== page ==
Mike Naumoff thinks consistency and simplicity are two important keys to success. Keep the drinks cold and the sandwiches huge.
For 41 years, Naumoff and his wife, Barbara, have run Slick’s Restaurant and Tavern at 127 Liberty St. in downtown Schenectady. The place’s motto, “Famous for Sandwiches Since 1974,” trumpets Slick’s major attraction, but just how big are the sandwiches?
“I don’t make any claims. I just tell people they’ll get enough,” said Naumoff, a 1963 graduate of Niskayuna High School. “I don’t want some nitwit coming in here with a scale calling me on a tenth of an ounce. We just eyeball it, but we put enough meat on, and we try to be consistent.”
People aren’t complaining. Getting through a Slick’s sandwich in one sitting is quite a challenge. You could nitpick about the lack of choices, but a selection of turkey, roast beef, ham, corned beef and tuna on white, wheat or rye, has been a winning formula since the Naumoffs took over the establishment from Doug Slick back in 1974.
“Meat products are like cars,” said Naumoff. “You can get the Bel Air, or you can get the Corvette. The meat product has the same name but they have different grades. We use the top of the line, and if you’re trying to sell sandwiches you better use the top of the line.”
Along with the sandwiches, Slick’s has 40 different bottled beers (domestic and imported) in stock. The building, constructed back in 1804, according to Naumoff, is on a corner lot at North Ferry and Liberty streets. While there are six apartments in the building itself, the public space is small and narrow, with seating for about 40 people.
“There’s plenty of evidence to suggest that this place has been a saloon since way back in the early 1800s,” said Naumoff. “It was called The Corner way back when, and we also think it might have been a bakery at one time. Back in the 1930s I think it was called Pat’s Grill.”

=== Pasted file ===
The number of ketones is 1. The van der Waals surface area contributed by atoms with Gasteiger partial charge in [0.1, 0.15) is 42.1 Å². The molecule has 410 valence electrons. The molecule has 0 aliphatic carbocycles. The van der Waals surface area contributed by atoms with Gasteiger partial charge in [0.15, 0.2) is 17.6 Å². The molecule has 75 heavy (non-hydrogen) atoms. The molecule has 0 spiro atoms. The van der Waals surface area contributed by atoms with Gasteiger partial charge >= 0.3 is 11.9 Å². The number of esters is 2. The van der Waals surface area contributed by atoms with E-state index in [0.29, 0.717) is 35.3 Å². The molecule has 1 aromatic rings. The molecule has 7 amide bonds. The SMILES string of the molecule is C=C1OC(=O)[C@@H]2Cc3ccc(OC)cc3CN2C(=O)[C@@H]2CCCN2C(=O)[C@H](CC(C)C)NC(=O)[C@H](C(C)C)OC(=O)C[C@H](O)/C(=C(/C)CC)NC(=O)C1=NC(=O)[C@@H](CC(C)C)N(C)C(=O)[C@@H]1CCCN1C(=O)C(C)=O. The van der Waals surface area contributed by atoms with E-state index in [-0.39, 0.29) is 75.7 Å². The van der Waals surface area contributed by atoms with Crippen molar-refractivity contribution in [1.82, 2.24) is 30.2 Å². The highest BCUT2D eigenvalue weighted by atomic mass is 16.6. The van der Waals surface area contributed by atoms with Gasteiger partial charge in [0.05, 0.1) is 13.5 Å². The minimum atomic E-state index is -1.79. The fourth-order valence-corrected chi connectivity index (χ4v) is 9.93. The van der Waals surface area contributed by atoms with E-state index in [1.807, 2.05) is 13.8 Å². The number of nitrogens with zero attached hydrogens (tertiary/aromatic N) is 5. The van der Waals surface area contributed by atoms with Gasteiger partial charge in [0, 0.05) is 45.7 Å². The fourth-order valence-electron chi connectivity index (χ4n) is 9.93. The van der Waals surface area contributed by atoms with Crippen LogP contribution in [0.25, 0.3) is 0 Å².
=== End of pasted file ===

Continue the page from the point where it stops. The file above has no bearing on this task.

It was Doug Slick who took over the place in the early 1960s. He was a “Damon Runyonesque character,” according to Naumoff, with ties to Albany gangster Legs Diamond. Slick’s little tavern on the corner thrived. When the Naumoffs bought the business in 1974, they kept the name and had Slick and his wife, Alice, as upstairs tenants.
“I was tending bar at the Turf Tavern in Scotia, and I had been going to Slick’s for a while,” remembered Naumoff, who also worked behind the bar at the Tip Toe, Union Inn, Jimmy’s and Aerodrome.
The original plan
“Originally our plan was to cook burgers and Garofalo sausages. Well, a couple of things happened. Slick was living upstairs and he didn’t want to have any cooking downstairs. He didn’t want any gas. I also did some research and figured out it was going to cost me $4,000. I had 40 seats in the place, so that was $100 a seat. That wasn’t going to work, so plan B was the sandwiches.”
The Naumoffs had been married in April of 1974, and took over Slick’s in October of that year. The day before their first anniversary as tavern owners, they had a baby girl.
“Yeah, my life changed that year,” said Naumoff, “but we love the business. And when you love it it’s not a job.
“We almost didn’t renew our liquor license last October. Barb had a bad back, my knees were killing me. We thought to ourselves, ‘do we want to do this another two years?’ Well, we got the license renewed and now we’re feeling better again.”
Not many changes
They also haven’t altered plan B or changed much of anything else in their 41 years on the corner.
“Are you kidding — if we started making smaller sandwiches people would have a fit,” said Barb Naumoff. “We’ve been doing it for 41 years, and it seems to be working. We haven’t changed much. We thought about expanding once into next door, but we didn’t. No reason to do it.”
Former Schenectady mayor Al Jurczynski doesn’t get downtown for lunch much these days, but he does remember Slick’s fondly from when he was in office.
“That was one of the places I used to go when I wanted to impress somebody,” said Jurczynski. “If there were people coming in from out of town, I’d take them to Slick’s because the sandwiches were second to none. They stack the meat so high, sometimes you’d have to take off some with your fork so you could get it in your mouth.”
Reach Gazette reporter Bill Buell at 395-3190 or firstname.lastname@example.org.